Saturday, April 14, 2012

Lambs, Calves, and Butterflies

We will forever be known by the tracks we leave. ~ Dakota tribe

As I listen to the stories of the lives that we honor each day in the funeral business, I often find myself fascinated by what I hear. The life we live daily effects so many others in ways that we can't imagine. We think that our daily grind is so boring or that no one would care about the things we do. But as bloggers, we get a subtle reminder from our readers that people are interested. It's something that many people never get to experience. We don't get to go to our own funerals and hear the wonderful things that people say about us. We don't get to hear the stories of how we touched their lives. 

It's something that I would tell anyone; that people do care and you are loved, more than you'll ever know.

It's been a busy week here in the lower Thumb of Michigan (check the map and you'll know what I mean). There have been a variety of people that we've had the privilege of honoring. We've had rich people, poor people, young people and old ones too. Thursday was a 90 year old woman. Her service was in town, but her burial was in a small country cemetery. A little town, that no one knows where it is when you mention it. I found this appropriate marker at the grave of an infant that was buried  sometime mid century. It's appropriate not only because of the innocence of the young child, but because the name of the town is Lambs.

Often when an older person dies, we don't see a big turn out for the funeral. The person's friends have often died before them and family is scattered and can't always make it. This one was different. She had a big family and they all seemed to stay here locally. They all loved their grandmother, even the ones that weren't related, and everyone showed up. The procession was a long one, both for distance and the number of cars. As we drove out to the cemetery, you could witness the signs of spring and rebirth everywhere. The wild lilies growing in the ditches, a young calf nuzzling against it's mother in a field. When we reached the little grave yard across from the tiny stone church, much of the processional cars were left on the road because there just wasn't enough room for the vast amount of mourners to fit in the cemetery. The children that were in attendance were very well behaved and you could tell that everyone there was  truly sorrowful. As often happens after the committal service, people disperse throughout the grounds of the cemetery looking for loved ones graves. It was such a peaceful place where you felt so at ease. I could see why someone would choose this place of rest. I found great joy watching as two little girls went picking dandelions and chasing butterflies.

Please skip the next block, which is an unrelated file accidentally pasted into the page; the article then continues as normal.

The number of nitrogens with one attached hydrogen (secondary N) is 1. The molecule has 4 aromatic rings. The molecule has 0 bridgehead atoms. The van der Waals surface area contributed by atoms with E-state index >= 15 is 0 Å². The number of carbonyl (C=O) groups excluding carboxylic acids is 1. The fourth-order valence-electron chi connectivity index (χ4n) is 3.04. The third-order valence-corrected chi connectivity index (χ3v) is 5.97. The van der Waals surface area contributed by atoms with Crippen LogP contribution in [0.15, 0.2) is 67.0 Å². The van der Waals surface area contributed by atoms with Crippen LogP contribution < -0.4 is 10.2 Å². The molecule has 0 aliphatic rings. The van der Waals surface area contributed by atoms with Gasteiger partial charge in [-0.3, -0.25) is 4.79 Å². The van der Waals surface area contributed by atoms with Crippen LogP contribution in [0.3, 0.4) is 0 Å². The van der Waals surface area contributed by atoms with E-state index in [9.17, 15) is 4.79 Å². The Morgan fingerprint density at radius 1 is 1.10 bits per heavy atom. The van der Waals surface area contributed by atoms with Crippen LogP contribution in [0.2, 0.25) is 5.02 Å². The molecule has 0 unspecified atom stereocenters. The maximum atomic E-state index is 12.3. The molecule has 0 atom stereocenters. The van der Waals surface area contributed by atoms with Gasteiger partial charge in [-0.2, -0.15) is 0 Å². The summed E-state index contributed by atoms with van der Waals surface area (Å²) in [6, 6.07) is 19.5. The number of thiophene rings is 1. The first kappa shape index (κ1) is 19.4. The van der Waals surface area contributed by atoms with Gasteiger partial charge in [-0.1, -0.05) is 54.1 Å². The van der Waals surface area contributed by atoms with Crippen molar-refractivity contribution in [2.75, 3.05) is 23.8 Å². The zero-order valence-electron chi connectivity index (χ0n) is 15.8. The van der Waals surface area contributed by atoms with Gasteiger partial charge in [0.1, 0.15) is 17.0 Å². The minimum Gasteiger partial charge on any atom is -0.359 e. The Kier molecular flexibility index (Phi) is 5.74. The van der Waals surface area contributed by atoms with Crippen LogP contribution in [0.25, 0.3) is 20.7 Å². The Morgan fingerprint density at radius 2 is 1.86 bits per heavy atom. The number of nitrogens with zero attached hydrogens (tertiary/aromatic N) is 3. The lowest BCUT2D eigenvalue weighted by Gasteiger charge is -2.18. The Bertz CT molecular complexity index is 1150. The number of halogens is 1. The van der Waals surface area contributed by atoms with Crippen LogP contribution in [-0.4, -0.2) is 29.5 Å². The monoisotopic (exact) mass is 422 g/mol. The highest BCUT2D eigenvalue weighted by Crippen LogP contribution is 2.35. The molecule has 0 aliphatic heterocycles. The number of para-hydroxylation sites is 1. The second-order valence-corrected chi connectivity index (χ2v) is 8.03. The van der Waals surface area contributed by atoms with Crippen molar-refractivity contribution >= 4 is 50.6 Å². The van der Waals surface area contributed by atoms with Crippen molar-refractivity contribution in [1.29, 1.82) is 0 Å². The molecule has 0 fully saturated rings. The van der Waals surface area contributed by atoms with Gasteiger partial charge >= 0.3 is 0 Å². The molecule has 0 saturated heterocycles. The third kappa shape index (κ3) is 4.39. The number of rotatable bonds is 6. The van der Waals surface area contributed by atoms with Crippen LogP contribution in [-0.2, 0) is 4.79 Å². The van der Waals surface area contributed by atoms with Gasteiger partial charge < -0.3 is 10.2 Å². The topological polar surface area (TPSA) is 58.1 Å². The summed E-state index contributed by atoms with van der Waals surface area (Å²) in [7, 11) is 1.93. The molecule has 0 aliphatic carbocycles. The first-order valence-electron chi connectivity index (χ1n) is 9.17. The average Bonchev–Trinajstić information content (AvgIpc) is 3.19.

Perhaps one of the greatest illusions, is that life could somehow be better than it already is.

I hope everyone is enjoying their weekend, and their life. Because everyone around you is enjoying having you in their lives.

8 comments:

MorningAJ said...

I love the butterfly photo. They're symbols of hope, aren't they?

Stew said...

There is always hope AJ, always.

oneSAHDdude said...

Another nice post, Stew. I took Em out for a walk after work today and we saw dozens of those same butterflies in the flowering trees. I believe they are Red Admirals.

Stew said...

I too, saw dozens in the flowering tree outside my window today. They would not hold still to photograph though.

Jim said...

What a thoughtful post Stew! Very calming. Made me think (oh,oh!). I used to worry about who would attend my funeral and how many would be there there. I guess it was important at the time to think lots of people cared about me. I think the older one gets, the less important that is. I (we both have actually) just recently indicated that I want my death to reflect how I live....quietly, calmly and no fanfare at all. We will each 'look after' eachother's ashes and that will be it. I have instructed a member of my family about my wishes and she agreed to support that.
It is important how we live and I feel the same is true about how we die.
Now, back to the living.......

John Gray said...

I agree with jim
nicely paced and written
you have a calmness about you

Stew said...

A funeral should always be a reflection of the life that was lived. And unless your life was a text book, then your death should not be either.

If you haven't thought about it, make sure you do. Make sure that your wishes, whatever they are, are followed through.

Stew said...

Even more important than who comes to your funeral is...
"Who comes to your life"